"This game taught me that you have to keep working hard like you did the last year and don't get too comfortable because you're gonna fail and fail and fail. We learn and we move on."

The day the Cubs' season ended last fall, players talked about how the group may have gotten complacent at various points throughout the year — a point Theo Epstein emphasized in his season eulogy the following day.

Contreras really owned up to that on his end and a few weeks after the Cubs were knocked out of the playoffs, he got back to work. He knows working out and being in great shape doesn't guarantee him a good season in 2019 and he also understands he has work to do on the mental aspect of the game.

Maddon has preached to Contreras to "get back in the huddle" and bounce back after a bad moment instead of beating himself up about each little failure. 

"I tell him — and I mean it — he's the best talent there is out there at that particular position," Maddon said. "In 2017, the second half, before he got hurt, he was showing that. He absolutely was showing that. Then he becomes the All-Star National League catcher. The second half of last year was the anomaly moment that I really don't think you saw a great representation of him or anywhere near what he is.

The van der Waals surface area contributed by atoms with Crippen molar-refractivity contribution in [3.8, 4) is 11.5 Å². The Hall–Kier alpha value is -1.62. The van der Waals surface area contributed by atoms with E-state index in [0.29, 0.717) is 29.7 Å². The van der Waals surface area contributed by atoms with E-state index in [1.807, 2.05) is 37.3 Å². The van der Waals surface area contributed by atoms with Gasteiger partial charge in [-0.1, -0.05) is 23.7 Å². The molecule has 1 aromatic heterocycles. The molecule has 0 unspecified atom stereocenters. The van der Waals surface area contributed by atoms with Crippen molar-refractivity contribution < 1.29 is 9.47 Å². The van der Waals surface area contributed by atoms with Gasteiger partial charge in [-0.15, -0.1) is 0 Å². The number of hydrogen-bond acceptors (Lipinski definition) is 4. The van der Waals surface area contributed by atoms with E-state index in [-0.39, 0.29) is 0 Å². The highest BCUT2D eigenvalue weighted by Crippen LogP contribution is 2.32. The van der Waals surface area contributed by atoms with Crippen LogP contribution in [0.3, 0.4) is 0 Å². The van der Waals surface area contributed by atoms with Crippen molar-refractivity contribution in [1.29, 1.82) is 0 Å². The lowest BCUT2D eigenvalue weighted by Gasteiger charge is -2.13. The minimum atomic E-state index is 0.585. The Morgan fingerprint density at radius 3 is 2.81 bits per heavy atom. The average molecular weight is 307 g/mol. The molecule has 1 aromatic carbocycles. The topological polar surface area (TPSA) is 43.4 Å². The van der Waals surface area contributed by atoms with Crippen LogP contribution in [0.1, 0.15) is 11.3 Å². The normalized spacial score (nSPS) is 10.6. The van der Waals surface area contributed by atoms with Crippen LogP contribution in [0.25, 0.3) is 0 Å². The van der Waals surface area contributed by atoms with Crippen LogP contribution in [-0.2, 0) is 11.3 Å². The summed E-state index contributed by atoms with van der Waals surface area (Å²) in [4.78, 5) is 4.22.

"We gotta get beyond that and I think we will. But it's the controlling of emotions and getting back into the huddle or moving on to the next play without having the previous play impacted."

One of Contreras' main goals for 2019 is to have more fun with the game. He believes he now has a better understanding that baseball is a game fraught with failure and wants to model his approach more like Ben Zobrist. The Cubs catcher admires the way the veteran goes about his business each day, regardless of his outing the night before.

Contreras also admitted he maybe got too caught up in his work as a catcher — defensively as well as calling a game and working with the pitching staff. 

"I know that I can be better," he said. "I know what I'm capable of on the field and off the field. I always reflect on myself — what did I do today? How much effort did I give on the game? How much effort did I give defensively? 

"I was so focused on my defense that I got too comfortable on the other side. It's a balance. You have to put the weight evenly and you have to worry about both sides."

Click here to download the new MyTeams App by NBC Sports! Receive comprehensive coverage of your teams and stream the Cubs easily on your device.

'Yogi' and his hat-balancing act steal the show at Monday's Cubs game